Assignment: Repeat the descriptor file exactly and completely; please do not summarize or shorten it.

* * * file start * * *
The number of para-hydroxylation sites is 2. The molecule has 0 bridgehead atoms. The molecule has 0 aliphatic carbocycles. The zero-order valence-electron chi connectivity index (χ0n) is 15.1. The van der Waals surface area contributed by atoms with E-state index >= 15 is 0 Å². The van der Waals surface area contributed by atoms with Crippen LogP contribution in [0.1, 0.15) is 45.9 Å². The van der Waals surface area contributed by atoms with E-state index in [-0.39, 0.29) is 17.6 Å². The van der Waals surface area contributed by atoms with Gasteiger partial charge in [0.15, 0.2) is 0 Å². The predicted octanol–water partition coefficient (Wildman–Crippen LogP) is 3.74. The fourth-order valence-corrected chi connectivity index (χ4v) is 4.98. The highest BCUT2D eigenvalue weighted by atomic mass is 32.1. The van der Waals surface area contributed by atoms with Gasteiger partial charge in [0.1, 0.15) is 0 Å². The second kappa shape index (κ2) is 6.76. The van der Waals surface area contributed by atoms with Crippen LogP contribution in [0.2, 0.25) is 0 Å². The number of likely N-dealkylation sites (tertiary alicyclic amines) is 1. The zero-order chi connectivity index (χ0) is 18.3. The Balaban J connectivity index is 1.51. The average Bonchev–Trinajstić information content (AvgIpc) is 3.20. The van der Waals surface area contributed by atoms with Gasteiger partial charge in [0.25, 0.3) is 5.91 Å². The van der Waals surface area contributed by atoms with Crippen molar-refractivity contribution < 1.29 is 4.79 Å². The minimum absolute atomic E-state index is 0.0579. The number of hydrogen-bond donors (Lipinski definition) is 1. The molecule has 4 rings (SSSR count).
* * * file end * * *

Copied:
The number of para-hydroxylation sites is 2. The molecule has 0 bridgehead atoms. The molecule has 0 aliphatic carbocycles. The zero-order valence-electron chi connectivity index (χ0n) is 15.1. The van der Waals surface area contributed by atoms with E-state index >= 15 is 0 Å². The van der Waals surface area contributed by atoms with Crippen LogP contribution in [0.1, 0.15) is 45.9 Å². The van der Waals surface area contributed by atoms with E-state index in [-0.39, 0.29) is 17.6 Å². The van der Waals surface area contributed by atoms with Gasteiger partial charge in [0.15, 0.2) is 0 Å². The predicted octanol–water partition coefficient (Wildman–Crippen LogP) is 3.74. The fourth-order valence-corrected chi connectivity index (χ4v) is 4.98. The highest BCUT2D eigenvalue weighted by atomic mass is 32.1. The van der Waals surface area contributed by atoms with Gasteiger partial charge in [0.1, 0.15) is 0 Å². The second kappa shape index (κ2) is 6.76. The van der Waals surface area contributed by atoms with Crippen LogP contribution in [0.2, 0.25) is 0 Å². The number of likely N-dealkylation sites (tertiary alicyclic amines) is 1. The zero-order chi connectivity index (χ0) is 18.3. The Balaban J connectivity index is 1.51. The average Bonchev–Trinajstić information content (AvgIpc) is 3.20. The van der Waals surface area contributed by atoms with Gasteiger partial charge in [0.25, 0.3) is 5.91 Å². The van der Waals surface area contributed by atoms with Crippen molar-refractivity contribution < 1.29 is 4.79 Å². The minimum absolute atomic E-state index is 0.0579. The number of hydrogen-bond donors (Lipinski definition) is 1. The molecule has 4 rings (SSSR count).